“My ancestor Noe Oblein came to London in 1753. He was was weaver in Shoreditch and he married Marie Dupre at St Matthew’s Bethnal Green in 1774. My father did the family research and everyone called Oblein is a relative. There are about five hundred alive. We are in contact with others all over the world, in Australia and in Rochester in America – where they have reunions every year. My father went to one and I’d like to go.
I was firefighter in Deptford for thirteen years. We came here last August, it’s brilliant – they look after you so well. I was born in Deptford and lived in Plumstead and Chatham. We sold our house and we always said how nice it was here. I shall never forget how I felt when I first walked through the gates. On Friday and Saturday nights, it’s a riot out in the High St but it’s always peaceful in here.”
“It was my husband, Ray, that wanted to come here – he was the one with the Huguenot connection. I was a teacher and he was a dental hygienist, one of the first men to do that. We met in church and we were married in Gillingham United Reform Church in 1970.
I came here in 2007, we had planned to come here together. Five years earlier, we had moved to North Lincolnshire because we wanted to live in a small village and we had a lovely home. Then we decided it was time we put our names down here, but unfortunately he developed a brain tumour as we were in the process of moving and he died so I came here on my own. It can be lonely, but I spend a lot of time at Rochester Cathedral, working in the shop and the welcome desk, so I have got to know a lot of people that way.”
“My Huguenot ancestor was Joseph Poitier who came from Lot to Bethnal Green in 1749, I think he was a carpenter. I’ve always known this since I was small because my father always said we were French, but he couldn’t remember how. So after I retired and I lost my wife, I decided to find out and I built up the family tree. Joseph’s son, George Poitier, was baptised in St Leonard’s, Shoreditch, in 1768.
During the war, when was five, I was evacuated to my grandparents in Eastbourne and the Huguenot Society paid for my education until I left school in Forest Gate at aged fifteen. I studied book-keeping and shorthand typing but never touched it from the day I left school. I started off as an office boy at Arnett & Co (cargo superintendents at Fenchurch St in the City) from 1949-50, then I became accounts clerk at Reliance Telephones in WC2 from 1950-56, I worked for the Cleveland Petroleum Co in Euston from 1956-58, then I was a despatch clerk at Silcock & Colling Ltd, Ford’s delivery agent in Dagenham from 1958-72 and finally I moved to Basildon where I worked for Standard telephone & cables from 1973-1977 and Morse Controls Ltd from 1977 -1997. I took early retirement to care for my wife until she passed away on April 3rd 2001 and then I had heart attack on the morning of April 4th. They said it was caused by stress. I came to live here in the French Hospital in August 2008.”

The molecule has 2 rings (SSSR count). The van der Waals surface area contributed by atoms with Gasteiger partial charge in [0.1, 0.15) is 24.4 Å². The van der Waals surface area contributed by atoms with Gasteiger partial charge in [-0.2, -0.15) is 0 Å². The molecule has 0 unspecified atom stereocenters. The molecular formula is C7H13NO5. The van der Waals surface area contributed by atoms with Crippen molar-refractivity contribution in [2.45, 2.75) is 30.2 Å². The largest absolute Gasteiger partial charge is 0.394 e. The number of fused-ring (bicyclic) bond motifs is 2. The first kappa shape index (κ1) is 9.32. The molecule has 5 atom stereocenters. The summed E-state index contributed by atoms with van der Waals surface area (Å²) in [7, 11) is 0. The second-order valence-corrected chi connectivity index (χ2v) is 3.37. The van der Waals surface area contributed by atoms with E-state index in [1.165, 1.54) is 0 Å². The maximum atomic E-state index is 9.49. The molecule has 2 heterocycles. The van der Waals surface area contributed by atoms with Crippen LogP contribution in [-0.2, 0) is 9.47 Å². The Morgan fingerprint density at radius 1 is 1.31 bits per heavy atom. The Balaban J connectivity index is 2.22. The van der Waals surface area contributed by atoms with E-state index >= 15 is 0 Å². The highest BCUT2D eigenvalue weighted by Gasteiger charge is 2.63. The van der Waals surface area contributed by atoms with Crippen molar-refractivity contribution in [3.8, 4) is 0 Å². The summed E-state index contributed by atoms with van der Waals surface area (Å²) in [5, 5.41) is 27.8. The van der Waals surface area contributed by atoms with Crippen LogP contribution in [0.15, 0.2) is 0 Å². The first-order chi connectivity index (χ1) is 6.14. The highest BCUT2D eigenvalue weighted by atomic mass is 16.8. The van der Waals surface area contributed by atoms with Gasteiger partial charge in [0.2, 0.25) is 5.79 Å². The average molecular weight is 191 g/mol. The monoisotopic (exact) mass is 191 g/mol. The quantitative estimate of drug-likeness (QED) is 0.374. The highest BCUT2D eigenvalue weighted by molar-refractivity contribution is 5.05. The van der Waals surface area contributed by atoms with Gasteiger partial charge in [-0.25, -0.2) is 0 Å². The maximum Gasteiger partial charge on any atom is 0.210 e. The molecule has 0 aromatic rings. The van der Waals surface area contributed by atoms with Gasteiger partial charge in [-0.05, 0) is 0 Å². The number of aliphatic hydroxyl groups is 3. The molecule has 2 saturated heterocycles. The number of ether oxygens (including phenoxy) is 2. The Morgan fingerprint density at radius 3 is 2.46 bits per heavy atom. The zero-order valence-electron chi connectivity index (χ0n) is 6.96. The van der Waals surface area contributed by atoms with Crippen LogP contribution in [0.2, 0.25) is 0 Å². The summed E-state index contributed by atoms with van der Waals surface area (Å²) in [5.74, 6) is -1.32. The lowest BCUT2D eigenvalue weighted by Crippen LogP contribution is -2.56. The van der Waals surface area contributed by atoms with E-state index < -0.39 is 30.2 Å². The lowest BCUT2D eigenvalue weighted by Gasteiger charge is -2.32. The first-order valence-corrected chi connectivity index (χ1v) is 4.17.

“The Huguenot was my grandfather, his name was Ravine. The family were based in Canterbury around the Via St Gregory. I’ve only traced them back as far as 1721 but when I pack up my job, I’m going to find out more. It wasn’t until my father died and my brother was chopping wood and breaking coal in Felstead in Essex and I was trying to bring my mother here, that I got to know the Steward. He said, ‘You’ve got to be a Huguenot,’ so I said, ‘We are!’
I was in my forties and she was in her seventies, and she moved in here in 1983 and she was here for fourteen and a half years. I came in August 2005. I teach T’ai Chi and I do a weekly session with ten regular students. One is ninety-seven and she can stand on one leg. I didn’t start until I was sixty and I’ve been doing it fourteen and a half years, and it’s made all the difference to my fitness and balance.”
“I’m ninety-one. I came here with my husband, Bill, thirty-three years ago because he wanted to get out of London. If he was here he could explain the Huguenot connection, but he died twelve years ago. I was born in Bermondsey and lived all my life in Bermondsey. I worked for twenty years for the gas board. I have one son and one grandson. I’ve never been back to Bermondsey.”
“My Huguenot ancestor, Alexander Bearnville de Blois, came in 1685 and settled in Spitalfields. I found out when my great-aunt found pieces of parchment in the attic and that was our family tree. I was the ‘baby’ when I moved into the French Hospital fifteen years ago. My grandmother and my great uncle lived here in the Hospital, so I’ve been visiting since I was seventeen. I was born in Rochester and I have lived most of my life in Rochester, and my son lives here as well. I love being here, I’ve always wanted to live here – it’s like a village.”
Jon Corrigan, Master Steward
Huguenot garden at the French Hospital in Rochester.
Weathervane of Elijah fed by the ravens in the wilderness, emblematic of ‘La Providence’ – the name of the Hospital.
Photographs copyright © Lucinda Douglas-Menzies
You may also like to read about